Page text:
Another strategy Davis brought with him from Michigan has to do with research methods that foreground farmer involvement. Although the Agricultural Research Service has no formal extension mission (in theory, ARS researchers are supposed to be fed research problems by the land-grants and then feed solutions back for dissemination through university extension networks), Davis says, there's still room for interaction. Since arriving in Illinois last August he's been eagerly forging links with local farmers. "I work with farmers because I like working with farmers," he says, "and because farmers have great ideas for research questions."

"I work with farmers because I like working with farmers," says ARS weed ecologist Adam Davis, "and because farmers have great ideas for research questions."

As an example of that methodology, Mutch and Davis worked together on an MSU Extension Bulletin on integrated weed management that relied heavily—and intentionally—on farmer input. Davis, Mutch, and three other Michigan State colleagues assembled a group of a dozen successful Michigan farmers, half of them organic and half conventional, to talk about non-chemical ways of managing weeds. "We spent four, eight-hour days generating content, basically doing a brain-download from the farmers, asking them, 'What do you use? What do you wish were around that isn't? What have you heard about but need more information on?'"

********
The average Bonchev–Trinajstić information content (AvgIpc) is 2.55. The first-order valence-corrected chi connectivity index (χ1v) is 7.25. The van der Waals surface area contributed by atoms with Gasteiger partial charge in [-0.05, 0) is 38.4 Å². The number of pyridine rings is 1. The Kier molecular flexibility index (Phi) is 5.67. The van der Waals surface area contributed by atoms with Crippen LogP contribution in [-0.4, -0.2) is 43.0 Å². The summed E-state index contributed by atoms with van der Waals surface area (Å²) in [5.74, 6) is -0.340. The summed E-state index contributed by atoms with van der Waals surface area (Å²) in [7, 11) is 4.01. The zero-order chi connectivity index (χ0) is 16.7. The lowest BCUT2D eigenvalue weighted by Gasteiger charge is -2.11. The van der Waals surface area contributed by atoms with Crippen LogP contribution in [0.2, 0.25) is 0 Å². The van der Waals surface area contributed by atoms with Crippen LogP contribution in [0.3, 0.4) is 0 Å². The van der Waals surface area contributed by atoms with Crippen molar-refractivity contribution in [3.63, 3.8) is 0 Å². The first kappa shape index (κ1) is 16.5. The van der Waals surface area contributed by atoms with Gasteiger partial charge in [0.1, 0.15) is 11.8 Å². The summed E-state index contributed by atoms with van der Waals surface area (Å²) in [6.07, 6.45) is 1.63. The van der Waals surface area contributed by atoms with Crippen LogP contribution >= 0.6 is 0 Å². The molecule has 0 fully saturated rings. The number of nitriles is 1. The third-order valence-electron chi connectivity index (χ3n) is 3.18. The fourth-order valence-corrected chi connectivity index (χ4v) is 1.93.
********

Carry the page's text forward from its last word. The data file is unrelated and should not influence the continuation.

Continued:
Davis then spent eight months following up on those leads, searching through journal articles and other scientific publications to gather the latest, best information on weed management, broadly conceived, and then pulling it all together in an accessible format. The result is a 120-page, full-color book titled Integrated Weed Management: "One Year's Seeding…" and featuring a wealth of practical, innovative ideas and recommendations.

BOOK DETAILS

Integrated Weed Management
"One Year's Seeding..."


Cost: $10 ($7 each for orders of 10 copies or more)

Order online from the MSU Extension Materials Distribution Center or by calling 517-353-6740.

Reference extension publication number E-2931.

"A project like that had been a dream of mine for a while," Davis reflects. "One of my frustrations as a student and a researcher is all the good information that gets locked away in journals and in libraries," unavailable to farmers and even to extension personnel. The situation is exacerbated by shrinking extension budgets, which force agents to serve wider areas and broader farmer constituencies. "I look at my extension friends and realize that they just don't have time to go to the primary material," he says.

Another of Davis's goals was to highlight some of "the truly excellent work that my mentor, [Iowa State University weed ecologist] Matt Liebman, has done. His textbook, Ecological Management of Agricultural Weeds, is one of my bibles. There are lots of great [weed management] stories in there, but it's not something a farmer is going to pick up at the end of the day." In a sense, Davis says, One Year's Seeding is "a comic book version of that"—one that's heavier on the tools and includes lots of pictures and graphics.